Rats exposed prenatally to a cocktail of ‘autoimmune’ molecules have altered levels of two types of compounds needed for brain development. These autoantibodies are found more often in women with an autistic child than in other women, so the findings provide clues to the autoantibodies’ link to autism.
Researchers presented the unpublished work yesterday at the 2018 Society for Neuroscience annual meeting in San Diego, California.
Autoantibodies attack the body’s own tissues; in a pregnant woman, they may cross the placenta and disrupt the fetal brain, increasing the risk of autism.
In previous work, the same team injected female rats with 21 peptides that are the targets of autoantibodies found in some mothers of autistic children. They bred the rats after the animals produced autoantibodies to the peptides.
In the new work, the researchers looked at the brains of pups exposed to the antibodies. They scanned the pups’ brains at 30 days of age, the equivalent of human adolescence, and again when they were 70-day-old adults. They used a technique called magnetic resonance spectroscopy (MRS), which can quantify chemicals in a particular brain region in living animals.
Another advantage of this method is that the results can be compared with those in people. “The translational ability is great because you can do the same thing in humans,” says Matthew Bruce, a graduate student in Judy Van de Water’s lab at the University of California, Davis, who presented the work.
Bruce and his colleagues used MRS to measure the levels of 13 chemicals in the frontal cortex, a brain region involved in planning, social behavior and other complex tasks.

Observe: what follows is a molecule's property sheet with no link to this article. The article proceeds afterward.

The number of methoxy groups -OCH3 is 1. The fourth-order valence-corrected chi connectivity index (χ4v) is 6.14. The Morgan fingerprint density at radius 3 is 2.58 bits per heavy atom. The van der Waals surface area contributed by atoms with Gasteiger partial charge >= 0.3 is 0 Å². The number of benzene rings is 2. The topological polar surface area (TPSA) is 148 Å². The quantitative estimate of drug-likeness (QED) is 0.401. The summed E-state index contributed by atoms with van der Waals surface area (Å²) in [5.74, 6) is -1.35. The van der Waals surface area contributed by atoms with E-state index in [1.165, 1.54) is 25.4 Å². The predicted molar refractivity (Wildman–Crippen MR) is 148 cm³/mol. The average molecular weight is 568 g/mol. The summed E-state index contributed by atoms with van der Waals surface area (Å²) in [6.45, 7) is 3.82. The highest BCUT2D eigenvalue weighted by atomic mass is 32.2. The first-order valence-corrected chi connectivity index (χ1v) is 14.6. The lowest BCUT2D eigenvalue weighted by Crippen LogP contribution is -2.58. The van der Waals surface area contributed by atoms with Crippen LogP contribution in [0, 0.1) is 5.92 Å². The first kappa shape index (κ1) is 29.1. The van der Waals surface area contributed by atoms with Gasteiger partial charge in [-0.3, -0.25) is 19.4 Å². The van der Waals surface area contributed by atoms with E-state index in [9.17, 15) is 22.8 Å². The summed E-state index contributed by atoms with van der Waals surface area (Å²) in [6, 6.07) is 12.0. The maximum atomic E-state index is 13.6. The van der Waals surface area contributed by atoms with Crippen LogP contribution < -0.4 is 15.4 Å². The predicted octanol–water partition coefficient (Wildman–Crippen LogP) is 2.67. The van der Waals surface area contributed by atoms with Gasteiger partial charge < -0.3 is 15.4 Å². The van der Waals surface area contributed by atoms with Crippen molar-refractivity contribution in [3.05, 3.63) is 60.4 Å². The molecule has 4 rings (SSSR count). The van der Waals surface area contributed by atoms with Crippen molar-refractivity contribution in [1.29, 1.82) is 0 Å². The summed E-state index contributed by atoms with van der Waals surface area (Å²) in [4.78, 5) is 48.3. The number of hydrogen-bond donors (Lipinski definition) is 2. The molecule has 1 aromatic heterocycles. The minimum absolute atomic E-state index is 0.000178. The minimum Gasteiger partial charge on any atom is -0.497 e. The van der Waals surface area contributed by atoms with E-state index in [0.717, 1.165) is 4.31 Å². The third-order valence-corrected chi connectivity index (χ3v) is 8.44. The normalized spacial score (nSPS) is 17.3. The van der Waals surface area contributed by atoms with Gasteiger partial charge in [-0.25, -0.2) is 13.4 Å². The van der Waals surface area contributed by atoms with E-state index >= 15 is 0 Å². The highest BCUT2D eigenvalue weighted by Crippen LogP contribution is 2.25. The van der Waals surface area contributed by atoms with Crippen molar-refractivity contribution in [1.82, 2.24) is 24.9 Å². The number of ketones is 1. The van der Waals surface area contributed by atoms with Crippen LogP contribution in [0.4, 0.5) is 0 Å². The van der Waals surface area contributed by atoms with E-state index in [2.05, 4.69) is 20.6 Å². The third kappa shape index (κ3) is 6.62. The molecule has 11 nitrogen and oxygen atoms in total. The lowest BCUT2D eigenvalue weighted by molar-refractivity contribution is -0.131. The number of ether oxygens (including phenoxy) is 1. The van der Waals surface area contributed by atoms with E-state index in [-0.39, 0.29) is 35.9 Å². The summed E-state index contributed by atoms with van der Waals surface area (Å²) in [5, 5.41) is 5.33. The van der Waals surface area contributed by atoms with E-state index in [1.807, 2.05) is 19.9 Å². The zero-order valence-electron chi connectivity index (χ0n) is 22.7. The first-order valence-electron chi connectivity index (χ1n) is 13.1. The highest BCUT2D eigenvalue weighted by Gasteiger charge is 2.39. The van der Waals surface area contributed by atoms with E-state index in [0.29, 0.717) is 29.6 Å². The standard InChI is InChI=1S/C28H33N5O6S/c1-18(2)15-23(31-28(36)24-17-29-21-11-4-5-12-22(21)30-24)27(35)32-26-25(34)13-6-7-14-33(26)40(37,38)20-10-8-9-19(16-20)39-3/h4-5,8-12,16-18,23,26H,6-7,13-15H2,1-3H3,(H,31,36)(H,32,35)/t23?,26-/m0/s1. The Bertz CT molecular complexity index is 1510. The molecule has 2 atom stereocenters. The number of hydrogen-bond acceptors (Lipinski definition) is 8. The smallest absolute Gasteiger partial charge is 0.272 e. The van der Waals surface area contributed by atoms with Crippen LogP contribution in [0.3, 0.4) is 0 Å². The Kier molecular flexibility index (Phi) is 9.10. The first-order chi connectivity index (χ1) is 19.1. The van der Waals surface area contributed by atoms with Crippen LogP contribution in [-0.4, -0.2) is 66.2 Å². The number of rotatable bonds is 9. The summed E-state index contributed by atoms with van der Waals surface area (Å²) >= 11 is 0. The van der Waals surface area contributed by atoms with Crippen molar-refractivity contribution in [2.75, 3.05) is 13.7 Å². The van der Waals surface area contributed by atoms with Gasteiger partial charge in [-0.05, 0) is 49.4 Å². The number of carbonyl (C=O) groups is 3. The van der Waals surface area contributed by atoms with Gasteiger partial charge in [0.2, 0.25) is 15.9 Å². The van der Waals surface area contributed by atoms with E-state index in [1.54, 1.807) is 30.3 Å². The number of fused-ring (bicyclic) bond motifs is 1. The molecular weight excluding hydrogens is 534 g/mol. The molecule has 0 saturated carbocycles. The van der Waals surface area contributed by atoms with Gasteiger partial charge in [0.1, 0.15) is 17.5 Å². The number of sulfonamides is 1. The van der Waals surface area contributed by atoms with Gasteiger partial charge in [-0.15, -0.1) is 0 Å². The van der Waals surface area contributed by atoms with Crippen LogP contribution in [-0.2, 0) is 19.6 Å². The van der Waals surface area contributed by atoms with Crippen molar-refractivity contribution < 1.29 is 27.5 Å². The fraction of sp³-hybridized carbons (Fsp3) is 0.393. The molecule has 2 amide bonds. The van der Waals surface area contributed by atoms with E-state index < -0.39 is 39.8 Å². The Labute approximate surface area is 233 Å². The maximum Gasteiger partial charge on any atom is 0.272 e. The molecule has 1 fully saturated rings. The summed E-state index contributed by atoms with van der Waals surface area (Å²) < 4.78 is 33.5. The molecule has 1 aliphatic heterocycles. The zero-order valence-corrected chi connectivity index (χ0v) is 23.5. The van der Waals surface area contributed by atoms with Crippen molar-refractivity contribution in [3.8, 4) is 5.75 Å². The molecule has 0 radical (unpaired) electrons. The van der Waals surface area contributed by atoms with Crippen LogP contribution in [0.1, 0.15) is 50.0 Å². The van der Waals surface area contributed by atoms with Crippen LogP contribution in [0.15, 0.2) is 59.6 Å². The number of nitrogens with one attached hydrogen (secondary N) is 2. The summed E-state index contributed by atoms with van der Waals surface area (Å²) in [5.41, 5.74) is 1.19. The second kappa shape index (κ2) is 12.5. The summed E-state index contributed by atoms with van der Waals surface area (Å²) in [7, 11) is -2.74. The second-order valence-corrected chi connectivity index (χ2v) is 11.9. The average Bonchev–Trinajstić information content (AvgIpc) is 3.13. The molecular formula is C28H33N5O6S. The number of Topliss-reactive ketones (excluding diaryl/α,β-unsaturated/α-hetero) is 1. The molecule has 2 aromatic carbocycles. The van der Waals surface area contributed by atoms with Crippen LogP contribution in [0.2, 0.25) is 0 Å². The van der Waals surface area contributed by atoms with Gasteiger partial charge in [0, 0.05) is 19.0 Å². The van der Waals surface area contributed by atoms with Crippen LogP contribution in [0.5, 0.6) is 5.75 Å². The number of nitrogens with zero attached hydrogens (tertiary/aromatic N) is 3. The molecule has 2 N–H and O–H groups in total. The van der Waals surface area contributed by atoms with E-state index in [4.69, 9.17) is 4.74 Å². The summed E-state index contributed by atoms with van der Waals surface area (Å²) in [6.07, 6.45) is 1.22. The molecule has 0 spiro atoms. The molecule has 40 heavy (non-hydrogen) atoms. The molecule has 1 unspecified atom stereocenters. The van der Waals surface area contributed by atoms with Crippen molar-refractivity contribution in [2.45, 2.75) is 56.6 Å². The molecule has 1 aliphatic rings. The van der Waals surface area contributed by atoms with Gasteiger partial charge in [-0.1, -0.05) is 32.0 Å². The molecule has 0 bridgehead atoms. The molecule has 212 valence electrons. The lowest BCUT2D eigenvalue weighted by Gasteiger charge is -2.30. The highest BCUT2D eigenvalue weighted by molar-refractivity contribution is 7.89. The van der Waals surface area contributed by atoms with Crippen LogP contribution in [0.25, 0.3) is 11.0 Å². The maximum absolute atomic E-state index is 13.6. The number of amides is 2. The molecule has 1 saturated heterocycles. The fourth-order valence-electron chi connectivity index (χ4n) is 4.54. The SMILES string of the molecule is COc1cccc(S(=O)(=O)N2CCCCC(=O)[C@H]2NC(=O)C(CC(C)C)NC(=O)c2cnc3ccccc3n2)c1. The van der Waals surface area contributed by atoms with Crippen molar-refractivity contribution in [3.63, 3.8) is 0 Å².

They found that that rat pups exposed to the antibodies have higher levels of the amino acid taurine and lower levels of choline-containing compounds than controls do. Male and female pups both show the effects consistently across time.
Taurine is involved in many aspects of early brain development. It helps maintain cell volume, so too much of the chemical could explain the enlarged heads seen in the pups exposed to antibodies. Taurine may also be involved in the development of glia, brain cells that support neurons. Preliminary data suggest that the pups show abnormal gene expression in their glia.
Choline compounds are needed to form cell membranes and myelin, an insulating material that surrounds nerve fibers and speeds neuronal signaling. Problems with myelin have been implicated in autism.
These findings offer hints to how autoantibodies may affect the developing brain. “It’s hard to put anything in words right now because you’re imagining what the hypothesis might be,” Bruce says.
To determine how the antibodies may affect specific cell types in the brain, the researchers plan to expose brain slices from fetal rats to the antibodies. They also aim to conduct MRS studies in younger pups.
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